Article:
SHIFTS:   Note shifts in speaker and attitude. Shifts can be indicated in a number of ways including the occasion of poem (time and place), key turn words (but, yet, then, etc.), punctuation (dashes, periods, colons, etc.), stanza divisions, changes in line and stanza length, and anything that indicates that something has changed or a question is being answered.
TITLE:  Examine the title again, this time on an interpretive level.  Based on what you noticed as you examined the poem, what new or different resonances does the title take on?
THEME:  First list what the poem is about (subject), then determine what the poet is saying about each of those subjects (theme). Remember, theme must be expressed in a complete sentence.

NAME:  __________________________________________  Poem/Essay/Extract __________

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HelenGymHelen Gym is a member of the Rethinking Schools editorial board, but that is only one of many hats she wears in her life as a mom, spouse, educator, and not-to-be-reckoned-with activist in Philadelphia.  The  Philadelphia Magazine recently ran this article about Helen, and the anecdote that best captures Helen’s passion and impact is this:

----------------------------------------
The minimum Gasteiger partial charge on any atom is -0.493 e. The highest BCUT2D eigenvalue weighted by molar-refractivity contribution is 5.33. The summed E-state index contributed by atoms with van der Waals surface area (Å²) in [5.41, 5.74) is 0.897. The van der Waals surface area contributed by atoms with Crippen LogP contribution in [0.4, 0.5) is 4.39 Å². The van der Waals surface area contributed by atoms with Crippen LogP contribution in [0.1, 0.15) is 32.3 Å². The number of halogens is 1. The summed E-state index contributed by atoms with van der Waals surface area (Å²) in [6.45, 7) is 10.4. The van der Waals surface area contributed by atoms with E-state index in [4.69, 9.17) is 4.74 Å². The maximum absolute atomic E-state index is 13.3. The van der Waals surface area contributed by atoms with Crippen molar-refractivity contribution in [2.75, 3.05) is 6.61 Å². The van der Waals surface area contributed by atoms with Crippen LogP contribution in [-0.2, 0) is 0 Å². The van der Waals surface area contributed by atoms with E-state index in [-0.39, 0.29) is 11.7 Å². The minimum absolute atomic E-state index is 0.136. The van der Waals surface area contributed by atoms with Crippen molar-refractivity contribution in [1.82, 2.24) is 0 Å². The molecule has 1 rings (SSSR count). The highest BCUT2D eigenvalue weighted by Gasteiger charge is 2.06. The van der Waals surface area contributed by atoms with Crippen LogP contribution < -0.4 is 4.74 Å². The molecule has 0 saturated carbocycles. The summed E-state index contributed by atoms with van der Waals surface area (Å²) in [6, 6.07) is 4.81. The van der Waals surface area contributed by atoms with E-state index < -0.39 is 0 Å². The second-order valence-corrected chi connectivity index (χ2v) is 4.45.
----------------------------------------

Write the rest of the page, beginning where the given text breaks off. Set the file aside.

At A.S. Jenks, a quality K-4 school in South Philadelphia, only the kindergartners avoided enrollment in split grades. The parents were livid. But they had no idea how to actually change matters until they connected with Gym, who coached them in the art of activism. They filed complaints. They got in touch with the press. They organized a protest (in the rain) that lured the television cameras.

It worked. According to parents at the school, superintendent William Hite Jr. intervened personally. “I wrote on my Facebook page: ‘When I grow up, I want to be Helen Gym,’” says Jennifer Miller, a Jenks parent. “She really makes you want to fight for your children.”

We would argue that Helen makes us want to fight for all children, as do so many of our editorial board members-many of whom have been committed to social justice for decades.